Tuesday, August 22, 2006

Child Prodigies--What's The Attraction?

For several days the folks at child_lit have been discussing child prodigies. Can children excel at writing at an early age? How old do you have to be before you are no longer considered a prodigy? And more! Much more!

The discussion (which really is interesting) reminded me of an incident at my local elementary school. (Forgive me if I've told this story before--not much happens to me, so I tend to repeat myself.) The challenge and enrichment teacher called me to ask if I would meet with a particularly gifted second grade child who just loved to write. I was never sure what I was supposed to do with this kid, and I couldn't make a commitment to meet with her regularly. But I did agree to talk to her a couple of times.

Well, she was a very attractive child with an excellent vocabulary whose writing probably was very good. However, because I watch television, I could tell that a lot of what she was writing about wasn't original.

Now, I don't think small children should be pressured to be original. If they want to learn skills by practicing them on story lines from their favorite TV shows or books, that's fine by me. I think they probably can learn a lot that way. But I don't think that's any sign of genius, either, and I don't think it's a good idea to be encouraging such children to think they're doing something unique when they are, essentially, practicing drills. Though, once again, drills are very good.

This experience and the discussion at child_lit has led me to wonder if we adults aren't overly fascinated with brilliant kids and want to find some sort of unusual brilliance in children who are "merely" intelligent.

Really, it is enough for children to be smart. They don't have to go overboard with it.

Think of all the children's books about gifted kids. I don't want to suggest that gifted kids don't make good subjects for books. But adults write those books. Adults are the ones who find them so fascinating.



Kelly said...

From my experience, being smart and optimistic is way, way more important than being "highly gifted." Let's face it, plain old gifted will take you a lot, lot farther.

Highly gifted children become the center of adults' attention. They become an industry. They no longer are able to change their mind, find new things to be interested in, etc. Moreover, they are often isolated from other children and are immersed in this freaky, adult world. I think it is bad for the adults too. They should have other interests beyond the achievements of their prodigies.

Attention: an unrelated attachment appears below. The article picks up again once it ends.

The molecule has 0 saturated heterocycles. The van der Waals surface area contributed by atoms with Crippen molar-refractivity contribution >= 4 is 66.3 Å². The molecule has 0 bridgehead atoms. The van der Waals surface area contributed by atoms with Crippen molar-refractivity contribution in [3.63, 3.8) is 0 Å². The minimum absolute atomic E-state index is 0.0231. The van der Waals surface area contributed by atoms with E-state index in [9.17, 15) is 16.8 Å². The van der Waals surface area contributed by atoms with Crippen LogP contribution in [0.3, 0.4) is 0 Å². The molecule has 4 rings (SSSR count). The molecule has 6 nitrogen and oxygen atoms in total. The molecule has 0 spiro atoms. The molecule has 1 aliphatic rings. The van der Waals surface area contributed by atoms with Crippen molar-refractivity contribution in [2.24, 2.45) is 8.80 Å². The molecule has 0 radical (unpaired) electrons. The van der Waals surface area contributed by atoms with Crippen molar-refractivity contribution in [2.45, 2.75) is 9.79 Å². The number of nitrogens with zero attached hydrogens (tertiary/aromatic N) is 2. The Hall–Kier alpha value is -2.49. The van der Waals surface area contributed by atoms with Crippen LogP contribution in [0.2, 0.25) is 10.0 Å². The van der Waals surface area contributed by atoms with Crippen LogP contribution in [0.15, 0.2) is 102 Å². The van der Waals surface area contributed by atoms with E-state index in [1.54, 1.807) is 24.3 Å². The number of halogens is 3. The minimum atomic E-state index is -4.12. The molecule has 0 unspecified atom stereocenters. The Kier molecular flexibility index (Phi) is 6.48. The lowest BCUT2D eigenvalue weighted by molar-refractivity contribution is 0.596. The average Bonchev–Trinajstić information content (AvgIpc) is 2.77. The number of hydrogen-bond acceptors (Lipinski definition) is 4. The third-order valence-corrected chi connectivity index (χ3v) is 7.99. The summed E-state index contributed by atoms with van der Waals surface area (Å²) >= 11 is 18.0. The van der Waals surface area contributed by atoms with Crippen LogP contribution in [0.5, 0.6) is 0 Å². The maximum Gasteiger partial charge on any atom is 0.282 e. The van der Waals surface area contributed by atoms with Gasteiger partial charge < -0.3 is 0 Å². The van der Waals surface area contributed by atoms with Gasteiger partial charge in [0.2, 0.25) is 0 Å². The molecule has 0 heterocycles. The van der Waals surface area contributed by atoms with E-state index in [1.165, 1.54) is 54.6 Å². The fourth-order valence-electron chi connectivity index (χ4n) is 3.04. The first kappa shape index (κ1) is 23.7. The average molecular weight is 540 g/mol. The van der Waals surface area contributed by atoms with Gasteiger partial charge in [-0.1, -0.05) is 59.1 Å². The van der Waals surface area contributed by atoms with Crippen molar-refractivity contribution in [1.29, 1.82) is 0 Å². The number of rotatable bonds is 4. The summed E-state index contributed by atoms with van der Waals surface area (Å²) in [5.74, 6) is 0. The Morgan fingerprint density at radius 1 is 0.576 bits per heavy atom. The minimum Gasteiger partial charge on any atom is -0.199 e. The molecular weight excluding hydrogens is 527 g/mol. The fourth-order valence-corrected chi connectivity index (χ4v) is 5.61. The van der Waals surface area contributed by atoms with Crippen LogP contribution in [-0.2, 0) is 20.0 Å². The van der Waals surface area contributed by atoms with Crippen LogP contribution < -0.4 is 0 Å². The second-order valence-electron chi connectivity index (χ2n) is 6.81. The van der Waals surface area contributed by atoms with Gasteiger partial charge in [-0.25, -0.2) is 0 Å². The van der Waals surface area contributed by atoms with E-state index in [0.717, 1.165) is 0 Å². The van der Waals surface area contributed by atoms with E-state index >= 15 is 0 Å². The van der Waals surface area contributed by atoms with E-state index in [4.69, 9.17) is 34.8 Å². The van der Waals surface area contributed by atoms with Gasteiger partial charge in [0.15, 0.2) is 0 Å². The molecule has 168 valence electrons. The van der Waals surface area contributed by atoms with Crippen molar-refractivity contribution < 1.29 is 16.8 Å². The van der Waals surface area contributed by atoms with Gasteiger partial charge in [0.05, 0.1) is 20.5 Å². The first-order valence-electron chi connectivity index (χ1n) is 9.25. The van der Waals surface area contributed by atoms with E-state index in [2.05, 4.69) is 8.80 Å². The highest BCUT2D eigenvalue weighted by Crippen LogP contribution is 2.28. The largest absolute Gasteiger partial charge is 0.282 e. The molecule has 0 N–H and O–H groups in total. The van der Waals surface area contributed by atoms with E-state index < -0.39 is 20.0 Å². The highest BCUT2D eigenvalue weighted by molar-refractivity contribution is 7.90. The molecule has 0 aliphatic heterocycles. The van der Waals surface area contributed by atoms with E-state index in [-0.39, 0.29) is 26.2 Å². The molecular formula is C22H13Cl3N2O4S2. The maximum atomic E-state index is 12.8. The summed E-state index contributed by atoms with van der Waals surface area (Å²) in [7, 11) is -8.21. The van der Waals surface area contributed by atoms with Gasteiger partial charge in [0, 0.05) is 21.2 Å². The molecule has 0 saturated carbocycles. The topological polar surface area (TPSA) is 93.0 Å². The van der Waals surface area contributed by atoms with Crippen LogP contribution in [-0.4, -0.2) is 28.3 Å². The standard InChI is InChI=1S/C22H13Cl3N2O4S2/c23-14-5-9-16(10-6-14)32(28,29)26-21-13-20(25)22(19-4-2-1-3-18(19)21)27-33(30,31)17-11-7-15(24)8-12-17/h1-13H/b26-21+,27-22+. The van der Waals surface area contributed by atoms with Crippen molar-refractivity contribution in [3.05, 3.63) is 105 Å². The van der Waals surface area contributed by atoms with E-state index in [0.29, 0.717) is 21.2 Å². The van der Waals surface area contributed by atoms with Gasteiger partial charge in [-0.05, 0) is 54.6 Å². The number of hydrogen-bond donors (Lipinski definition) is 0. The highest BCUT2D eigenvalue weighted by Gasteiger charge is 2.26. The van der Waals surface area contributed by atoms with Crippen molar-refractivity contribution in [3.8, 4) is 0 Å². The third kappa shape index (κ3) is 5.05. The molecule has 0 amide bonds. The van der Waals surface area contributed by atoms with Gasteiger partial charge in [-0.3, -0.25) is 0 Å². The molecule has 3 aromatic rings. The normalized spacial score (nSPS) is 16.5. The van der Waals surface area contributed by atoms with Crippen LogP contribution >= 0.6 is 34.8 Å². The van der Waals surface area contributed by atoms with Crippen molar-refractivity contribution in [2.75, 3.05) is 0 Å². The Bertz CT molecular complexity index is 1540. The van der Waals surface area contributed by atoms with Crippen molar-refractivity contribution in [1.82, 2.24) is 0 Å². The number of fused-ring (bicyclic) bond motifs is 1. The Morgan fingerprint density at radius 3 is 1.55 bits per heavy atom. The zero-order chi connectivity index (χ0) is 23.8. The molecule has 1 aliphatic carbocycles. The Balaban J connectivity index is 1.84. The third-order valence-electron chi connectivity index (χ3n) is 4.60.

One of my 2 children may be "highly gifted" as opposed to "smart." But, I've never had her tested (beyond the unavoidable school tests), I've never pushed any "skill" upon her, but rather have let her chose things she wants to pursue (things she will never truly excel in, like ice skating), because in the end, it is her life, not mine.

As long as she is happy, loves to try new things, and keeps a positive attitude and learns how to interact with others, then I'm happy.

In other words, it's a mystery to me too, Gail :)

P.S. When the new forest goes up, check out the blogging writer column. Our new one, Melissa Wiley, sings your praises

Kelly said...

Make that "choose," not "chose." This topic has really hit a nerve with me. I feel sorry for prodigies.

Kelly said...

Okay, I want to say one more thing here...

And all the handlers of highly gifted children who remove them from traditional schooling or homeschooling because their prodigies were "bored in school" are making a mistake.

Life and work can be boring too. The challenge is to find the interest in anything. Or find a way to think creatively when the situation is "boring." This to me is why so many highly gifted children have trouble holding down a job in adulthood. As children, they've been told they don't need to tolerate boring situations. So they've never been taught to find the good or the interesting or the humorous in any situation.

Okay, I'm done. Thanks for giving me a forum to rant :)